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Lincoln's Last Trial

The Murder Case That Propelled Him to the Presidency
Narrated by: Adam Verner, Dan Abrams
Length: 8 hrs and 58 mins
4.5 out of 5 stars (370 ratings)
Regular price: $28.95
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Publisher's Summary

The true story of Abraham Lincoln’s last murder trial, a case in which he had a deep personal involvement - and which played out in the nation’s newspapers as he began his presidential campaign

At the end of the summer of 1859, 22-year-old Peachy Quinn Harrison went on trial for murder in Springfield, Illinois. Abraham Lincoln, who had been involved in more than 3,000 cases - including more than 25 murder trials - during his two-decades-long career, was hired to defend him. This was to be his last great case as a lawyer.

What normally would have been a local case took on momentous meaning. Lincoln’s debates with Senator Stephen Douglas the previous fall had gained him a national following, transforming the little-known, self-taught lawyer into a respected politician. He was being urged to make a dark-horse run for the presidency in 1860. Taking this case involved great risk. His reputation was untarnished, but should he lose this trial, should Harrison be convicted of murder, the spotlight now focused so brightly on him might be dimmed. He had won his most recent murder trial with a daring and dramatic maneuver that had become a local legend, but another had ended with his client dangling from the end of a rope.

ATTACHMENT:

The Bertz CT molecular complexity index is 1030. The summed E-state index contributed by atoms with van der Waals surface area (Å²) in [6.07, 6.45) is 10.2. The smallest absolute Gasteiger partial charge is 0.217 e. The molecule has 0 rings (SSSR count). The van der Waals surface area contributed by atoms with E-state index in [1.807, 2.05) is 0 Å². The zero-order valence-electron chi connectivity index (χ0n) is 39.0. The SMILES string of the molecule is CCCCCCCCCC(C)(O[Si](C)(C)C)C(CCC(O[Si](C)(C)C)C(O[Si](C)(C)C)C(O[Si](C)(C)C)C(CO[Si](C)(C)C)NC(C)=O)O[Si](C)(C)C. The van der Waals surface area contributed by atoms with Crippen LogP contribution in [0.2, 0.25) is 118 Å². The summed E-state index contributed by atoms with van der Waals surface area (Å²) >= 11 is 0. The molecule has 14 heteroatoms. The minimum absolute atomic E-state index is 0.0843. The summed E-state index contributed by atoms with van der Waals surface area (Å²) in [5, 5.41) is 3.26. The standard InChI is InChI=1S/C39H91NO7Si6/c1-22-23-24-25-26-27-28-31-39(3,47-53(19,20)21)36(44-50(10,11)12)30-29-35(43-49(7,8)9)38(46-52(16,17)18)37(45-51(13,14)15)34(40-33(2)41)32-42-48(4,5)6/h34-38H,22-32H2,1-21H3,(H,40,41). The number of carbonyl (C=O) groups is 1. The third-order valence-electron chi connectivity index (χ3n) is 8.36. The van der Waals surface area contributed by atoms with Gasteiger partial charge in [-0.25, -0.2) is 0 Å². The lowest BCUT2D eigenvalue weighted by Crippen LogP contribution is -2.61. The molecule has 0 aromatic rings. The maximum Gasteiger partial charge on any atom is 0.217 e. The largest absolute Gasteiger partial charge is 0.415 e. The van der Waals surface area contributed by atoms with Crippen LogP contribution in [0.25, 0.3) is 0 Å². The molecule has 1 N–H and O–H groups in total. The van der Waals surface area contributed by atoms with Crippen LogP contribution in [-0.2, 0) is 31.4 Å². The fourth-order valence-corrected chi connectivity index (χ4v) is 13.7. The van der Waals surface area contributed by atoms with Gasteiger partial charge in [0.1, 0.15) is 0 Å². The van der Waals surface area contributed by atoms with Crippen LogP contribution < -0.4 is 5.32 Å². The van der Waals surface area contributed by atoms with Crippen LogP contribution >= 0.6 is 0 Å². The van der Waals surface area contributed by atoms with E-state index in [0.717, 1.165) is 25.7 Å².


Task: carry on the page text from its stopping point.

The case posed painful personal challenges for Lincoln. The murder victim had trained for the law in his office, and Lincoln had been his friend and his mentor. His accused killer, the young man Lincoln would defend, was the son of a close friend and loyal supporter. And to win this trial he would have to form an unholy allegiance with a longtime enemy, a revivalist preacher he had twice run against for political office - and who had bitterly slandered Lincoln as an “infidel...too lacking in faith” to be elected.